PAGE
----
Vladimir, proud that he knows something about the United States that Hester doesn’t:  Ah-ha!  If that is so, then why does each president have to graduate from an electoral college before they become president?

Hester, mentally cursing the Russian language’s omission of definite articles such as “the”:  They don’t.  They have to be elected by the Electoral College before they become president. 

Ahmed:  I thought the United States was a democracy?

Hester, resigned to yet another grammatical and political tangle:  Technically, it is a federalist republic. 

Vladimir:  Is there a difference?

Hester:  Yes.  In a democracy, everything is voted on by all of the people together.  Each person has one vote.  So, for example, if a new law about basket-weaving is needed, the law is proposed and sent out to all of the population to be voted upon.

Ahmed, confused:  Why would anyone make a law about basket-weaving?

Hester:  It’s just an example, Ahmed. 

Vladimir:  And a republic?

Hester:  In a republic, each person has the right to vote for people who will represent him or her  in a legislative or executive capacity.  Large areas are broken down into smaller areas, each of those smaller areas are assigned a representative, and then the people in that area vote to chose the person that will be the representative.  That representative then goes to vote or work for the people in his or her area. 

Ahmed:  Ah, but the president is the leader of your entire country, so that would mean that everyone votes for the president at once? 

Hester:  Not exactly.  That’s where Vladimir’s Electoral College comes in.  Each person votes for an elector from his or her area that is pledged to vote for a particular candidate.  The electors then vote for the president. 

Vladimir:  Shouldn’t the results be the same between the two methods?  If everyone votes for president through electors, then the person who gets the most votes will win, regardless?

Hester:  Not always.

Ahmed:  Then the United States can’t be a democracy!

Hester, annoyed:  Ahmed, I already told you we are a republic.  There’s a difference!

Vladimir:  Why have a method of voting that would allow a person with less votes than another to win? 

Hester:  Well, there are people in the United States that agree with you Vladimir, and think we should do away with the Electoral College and simply go with a simple majority vote for president.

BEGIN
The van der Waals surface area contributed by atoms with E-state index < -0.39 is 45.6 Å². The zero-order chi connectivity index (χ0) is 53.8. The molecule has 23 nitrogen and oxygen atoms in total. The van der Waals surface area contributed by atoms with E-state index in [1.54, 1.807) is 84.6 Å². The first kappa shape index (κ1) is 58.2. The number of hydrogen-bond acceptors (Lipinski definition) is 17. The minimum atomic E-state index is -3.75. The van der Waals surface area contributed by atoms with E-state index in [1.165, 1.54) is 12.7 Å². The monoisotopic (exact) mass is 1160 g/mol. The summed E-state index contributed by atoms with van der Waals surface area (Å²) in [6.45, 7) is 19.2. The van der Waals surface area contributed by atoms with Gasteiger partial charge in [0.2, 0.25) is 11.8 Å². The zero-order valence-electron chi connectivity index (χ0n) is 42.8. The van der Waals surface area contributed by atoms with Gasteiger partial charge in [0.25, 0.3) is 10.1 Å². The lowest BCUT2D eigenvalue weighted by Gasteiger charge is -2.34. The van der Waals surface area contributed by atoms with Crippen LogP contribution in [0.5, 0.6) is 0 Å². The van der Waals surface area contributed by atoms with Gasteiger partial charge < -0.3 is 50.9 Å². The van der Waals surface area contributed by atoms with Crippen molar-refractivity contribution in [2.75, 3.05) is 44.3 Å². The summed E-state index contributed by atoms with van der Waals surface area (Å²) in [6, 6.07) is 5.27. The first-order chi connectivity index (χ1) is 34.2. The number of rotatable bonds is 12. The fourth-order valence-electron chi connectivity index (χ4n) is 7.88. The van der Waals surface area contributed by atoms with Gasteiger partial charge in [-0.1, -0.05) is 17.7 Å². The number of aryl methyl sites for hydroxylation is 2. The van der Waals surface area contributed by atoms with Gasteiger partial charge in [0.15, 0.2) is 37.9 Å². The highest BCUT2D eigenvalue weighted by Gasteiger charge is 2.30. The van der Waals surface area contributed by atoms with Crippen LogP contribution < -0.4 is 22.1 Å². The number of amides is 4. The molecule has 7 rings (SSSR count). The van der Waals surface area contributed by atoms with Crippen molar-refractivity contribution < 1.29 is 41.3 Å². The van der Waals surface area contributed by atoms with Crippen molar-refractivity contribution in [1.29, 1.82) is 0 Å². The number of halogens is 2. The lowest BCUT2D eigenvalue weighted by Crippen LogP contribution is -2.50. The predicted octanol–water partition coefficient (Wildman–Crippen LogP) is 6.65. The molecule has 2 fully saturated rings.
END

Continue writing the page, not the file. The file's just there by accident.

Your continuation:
Ahmed, curious:  What about you?

Hester:  I’ve thought about it a lot, and I disagree with them.  The current way in which we elect presidents ensures protections not only for the majority of people, but for minorities as well. 

Vladimir:  Do you really want to tackle civil rights today?

Hester:  No, I’m not talking about discrimination, but providing protections for the rights of rural as well as municipal areas. 

Ahmed:  That’s about as clear as mud.

Hester:  When the Constitution was created, there were thirteen states.  The states with less people in it were concerned that the states with more people in them would simply be able to ride rough shod over them if protections were not provided.  A great deal of the unique and great aspects of the United States Constitution come from the compromises that solved the small state/large state dilemma. 

Ahmed:  Wasn’t Benjamin Franklin involved in that somehow?

Vladimir:  Of course.  Benjamin Franklin was involved in everything. 

Hester, ignoring the non-sequiturs:  One of the compromises involved establishing two parts of Congress, the Senate and the House.  Each state is allowed two, and only two, senators.  In the House of Representatives, though, the number of representatives a state has is decided by the population of that state.

Vladimir, politely:  Gesundheit.

Ahmed:  I don’t think he understood.

Hester:  For example, the state with the most people in it is California.  The state with the fewest number of people in it is Wyoming.  Both  California, with its approximately 53 million people, and Wyoming, with its less than 800,000 people, have two senators each.  However, California has 53 Congressmen, while Wyoming has one Congressman.

Ahmed:  I understand all that, but what on earth does that have to do with the Electoral College?